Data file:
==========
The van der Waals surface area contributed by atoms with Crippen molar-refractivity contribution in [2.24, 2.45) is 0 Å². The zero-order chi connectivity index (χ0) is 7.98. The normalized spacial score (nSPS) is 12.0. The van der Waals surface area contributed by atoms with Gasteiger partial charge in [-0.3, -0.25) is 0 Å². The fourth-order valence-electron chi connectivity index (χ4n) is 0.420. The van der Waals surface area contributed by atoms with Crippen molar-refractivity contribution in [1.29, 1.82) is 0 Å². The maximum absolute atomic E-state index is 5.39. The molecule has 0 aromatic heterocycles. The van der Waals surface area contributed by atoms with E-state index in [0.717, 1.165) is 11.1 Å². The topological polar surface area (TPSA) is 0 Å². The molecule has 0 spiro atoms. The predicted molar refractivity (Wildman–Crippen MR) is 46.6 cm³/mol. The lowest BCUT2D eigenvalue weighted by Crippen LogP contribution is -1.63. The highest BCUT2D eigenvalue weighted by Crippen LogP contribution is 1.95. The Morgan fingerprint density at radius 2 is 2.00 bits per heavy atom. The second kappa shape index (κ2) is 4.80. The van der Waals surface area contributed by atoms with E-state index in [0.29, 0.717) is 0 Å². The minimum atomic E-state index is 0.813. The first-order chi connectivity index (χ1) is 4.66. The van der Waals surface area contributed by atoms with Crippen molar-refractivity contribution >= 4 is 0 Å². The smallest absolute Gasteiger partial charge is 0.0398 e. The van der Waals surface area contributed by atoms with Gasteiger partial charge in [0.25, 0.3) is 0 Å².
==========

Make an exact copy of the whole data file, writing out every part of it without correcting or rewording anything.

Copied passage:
The van der Waals surface area contributed by atoms with Crippen molar-refractivity contribution in [2.24, 2.45) is 0 Å². The zero-order chi connectivity index (χ0) is 7.98. The normalized spacial score (nSPS) is 12.0. The van der Waals surface area contributed by atoms with Gasteiger partial charge in [-0.3, -0.25) is 0 Å². The fourth-order valence-electron chi connectivity index (χ4n) is 0.420. The van der Waals surface area contributed by atoms with Crippen molar-refractivity contribution in [1.29, 1.82) is 0 Å². The maximum absolute atomic E-state index is 5.39. The molecule has 0 aromatic heterocycles. The van der Waals surface area contributed by atoms with E-state index in [0.717, 1.165) is 11.1 Å². The topological polar surface area (TPSA) is 0 Å². The molecule has 0 spiro atoms. The predicted molar refractivity (Wildman–Crippen MR) is 46.6 cm³/mol. The lowest BCUT2D eigenvalue weighted by Crippen LogP contribution is -1.63. The highest BCUT2D eigenvalue weighted by Crippen LogP contribution is 1.95. The Morgan fingerprint density at radius 2 is 2.00 bits per heavy atom. The second kappa shape index (κ2) is 4.80. The van der Waals surface area contributed by atoms with E-state index in [0.29, 0.717) is 0 Å². The minimum atomic E-state index is 0.813. The first-order chi connectivity index (χ1) is 4.66. The van der Waals surface area contributed by atoms with Crippen molar-refractivity contribution >= 4 is 0 Å². The smallest absolute Gasteiger partial charge is 0.0398 e. The van der Waals surface area contributed by atoms with Gasteiger partial charge in [0.25, 0.3) is 0 Å².